Cultural integration is the blending of two or more different cultures that happens without one of the cultures sacrificing the characteristics that make it unique. The exchanges include a culture's popular beliefs, rituals and practices.
Cultural integration is considered to be a positive thing. This is because it doesn't involve taking anything away from one culture. This type of integration lets people from different cultures blend their beliefs and their rituals into a cohesive new unit without giving up anything. Times to find cultural integration in practice include when people from one culture move into a culturally different community, when people from different cultures marry or when people from different cultures work together. The times when cultural integration is seen as negative include times when it is a forced situation. Forced integration leads to a watered-down effect for one or both cultures.
Cultural Integration in a Community When people move to a new country or community, they have to start finding a place in the new society. That's achieved by integration, according to the Migration Policy Institute. In order for this type of cultural integration to be successful, everyone has a role to play. The person moving to the new community has to be prepared to adapt. Existing community members need to be open to learning about and understanding the culture of the new community members. Institutions provide support and educational opportunities to support the blending of cultures, so the existing community members don't feel threatened by the incoming culture. This also helps ensure the incoming community members don't experience culture shock during the transition to a new place. The host government also plays an important role in ensuring the success of a new community member's cultural integration. When entering a new community, people need support in regard to housing, employment opportunities and access to the local educational system.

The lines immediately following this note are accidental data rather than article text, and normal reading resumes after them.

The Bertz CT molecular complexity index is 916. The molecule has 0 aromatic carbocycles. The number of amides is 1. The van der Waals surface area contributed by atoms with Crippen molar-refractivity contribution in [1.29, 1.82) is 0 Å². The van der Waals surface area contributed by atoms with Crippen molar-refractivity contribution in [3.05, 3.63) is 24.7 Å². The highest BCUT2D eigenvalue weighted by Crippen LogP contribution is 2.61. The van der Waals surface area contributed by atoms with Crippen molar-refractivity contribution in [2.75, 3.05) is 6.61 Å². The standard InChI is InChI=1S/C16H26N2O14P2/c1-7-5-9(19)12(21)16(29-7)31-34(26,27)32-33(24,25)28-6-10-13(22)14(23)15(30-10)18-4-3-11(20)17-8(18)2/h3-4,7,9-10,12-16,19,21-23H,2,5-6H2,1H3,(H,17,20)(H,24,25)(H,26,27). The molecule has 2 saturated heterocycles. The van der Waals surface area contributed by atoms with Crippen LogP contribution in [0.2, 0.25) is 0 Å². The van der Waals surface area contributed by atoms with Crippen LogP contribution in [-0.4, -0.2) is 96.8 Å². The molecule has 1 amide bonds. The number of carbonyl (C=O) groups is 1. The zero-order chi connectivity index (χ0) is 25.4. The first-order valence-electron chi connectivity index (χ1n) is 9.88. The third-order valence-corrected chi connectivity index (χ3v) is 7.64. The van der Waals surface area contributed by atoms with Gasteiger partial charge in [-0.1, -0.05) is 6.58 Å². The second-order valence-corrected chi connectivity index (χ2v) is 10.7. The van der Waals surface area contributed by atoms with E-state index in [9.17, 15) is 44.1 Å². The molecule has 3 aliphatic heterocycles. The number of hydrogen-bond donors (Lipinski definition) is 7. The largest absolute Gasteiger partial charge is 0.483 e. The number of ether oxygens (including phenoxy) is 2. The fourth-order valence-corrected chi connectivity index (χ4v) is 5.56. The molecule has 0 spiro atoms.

Cultural integration in Marriages Cultural integration in marriages occurs when people marry outside their faith, race or when marrying someone from a different region. The University of Florida, IFAS Extension noted in 2015, that 37 percent of people marry outside their faith and 10 percent of American marriages are between people from different races. Marital partners from different cultures face five main stressors to address in order to achieve cultural integration within the relationship. The first set of stressors are differences in how each partner views the world. Negativity coming from outside the marriage, such as from family members and society is the next stressor. The way each partner communicates is a third potential pitfall that might need to be addressed to create a cohesive family unit. If the spouses have different religious and ethnic beliefs, that is a fourth issue that affects integration. Partners might also pretend the differences don't exist rather than working to integrate differences to create balance. This causes them to have a harder time achieving a sense of balance and cultural integration.
Cultural Integration in Work Settings Cultural integration in a workplace setting makes it easier for everyone to work together, as noted by Mighty Recruiter. This type of integration helps to close the gap between worker's cultures. It benefits a company's brand by creating an environment of workplace diversity. It's more comfortable for both current and new workers when differences are embraced as part of a company's culture.